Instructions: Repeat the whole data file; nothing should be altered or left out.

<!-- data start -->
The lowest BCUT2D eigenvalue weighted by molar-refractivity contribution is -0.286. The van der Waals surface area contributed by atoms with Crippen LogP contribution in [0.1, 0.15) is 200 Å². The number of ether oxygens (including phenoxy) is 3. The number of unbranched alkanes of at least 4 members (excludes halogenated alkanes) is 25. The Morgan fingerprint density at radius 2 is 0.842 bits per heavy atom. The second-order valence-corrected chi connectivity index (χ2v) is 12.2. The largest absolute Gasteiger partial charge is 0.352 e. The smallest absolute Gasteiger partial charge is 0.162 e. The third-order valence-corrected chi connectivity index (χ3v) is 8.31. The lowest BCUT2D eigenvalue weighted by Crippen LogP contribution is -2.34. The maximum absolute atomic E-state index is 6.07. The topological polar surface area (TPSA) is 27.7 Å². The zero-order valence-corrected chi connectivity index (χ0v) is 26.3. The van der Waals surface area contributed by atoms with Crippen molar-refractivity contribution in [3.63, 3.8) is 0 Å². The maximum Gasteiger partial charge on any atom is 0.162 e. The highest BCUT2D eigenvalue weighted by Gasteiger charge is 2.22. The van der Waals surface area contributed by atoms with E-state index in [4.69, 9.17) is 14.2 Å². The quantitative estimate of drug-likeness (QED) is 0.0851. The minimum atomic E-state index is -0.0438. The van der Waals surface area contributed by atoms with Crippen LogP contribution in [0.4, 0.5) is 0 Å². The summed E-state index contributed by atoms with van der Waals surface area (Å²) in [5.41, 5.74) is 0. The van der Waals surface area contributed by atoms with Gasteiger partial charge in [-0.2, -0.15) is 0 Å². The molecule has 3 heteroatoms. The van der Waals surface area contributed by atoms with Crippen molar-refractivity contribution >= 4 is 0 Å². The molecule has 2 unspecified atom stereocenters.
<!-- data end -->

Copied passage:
The lowest BCUT2D eigenvalue weighted by molar-refractivity contribution is -0.286. The van der Waals surface area contributed by atoms with Crippen LogP contribution in [0.1, 0.15) is 200 Å². The number of ether oxygens (including phenoxy) is 3. The number of unbranched alkanes of at least 4 members (excludes halogenated alkanes) is 25. The Morgan fingerprint density at radius 2 is 0.842 bits per heavy atom. The second-order valence-corrected chi connectivity index (χ2v) is 12.2. The largest absolute Gasteiger partial charge is 0.352 e. The smallest absolute Gasteiger partial charge is 0.162 e. The third-order valence-corrected chi connectivity index (χ3v) is 8.31. The lowest BCUT2D eigenvalue weighted by Crippen LogP contribution is -2.34. The maximum absolute atomic E-state index is 6.07. The topological polar surface area (TPSA) is 27.7 Å². The zero-order valence-corrected chi connectivity index (χ0v) is 26.3. The van der Waals surface area contributed by atoms with Crippen molar-refractivity contribution in [3.63, 3.8) is 0 Å². The maximum Gasteiger partial charge on any atom is 0.162 e. The highest BCUT2D eigenvalue weighted by Gasteiger charge is 2.22. The van der Waals surface area contributed by atoms with E-state index in [4.69, 9.17) is 14.2 Å². The quantitative estimate of drug-likeness (QED) is 0.0851. The minimum atomic E-state index is -0.0438. The van der Waals surface area contributed by atoms with Crippen LogP contribution in [0.4, 0.5) is 0 Å². The summed E-state index contributed by atoms with van der Waals surface area (Å²) in [5.41, 5.74) is 0. The van der Waals surface area contributed by atoms with Gasteiger partial charge in [-0.2, -0.15) is 0 Å². The molecule has 3 heteroatoms. The van der Waals surface area contributed by atoms with Crippen molar-refractivity contribution >= 4 is 0 Å². The molecule has 2 unspecified atom stereocenters.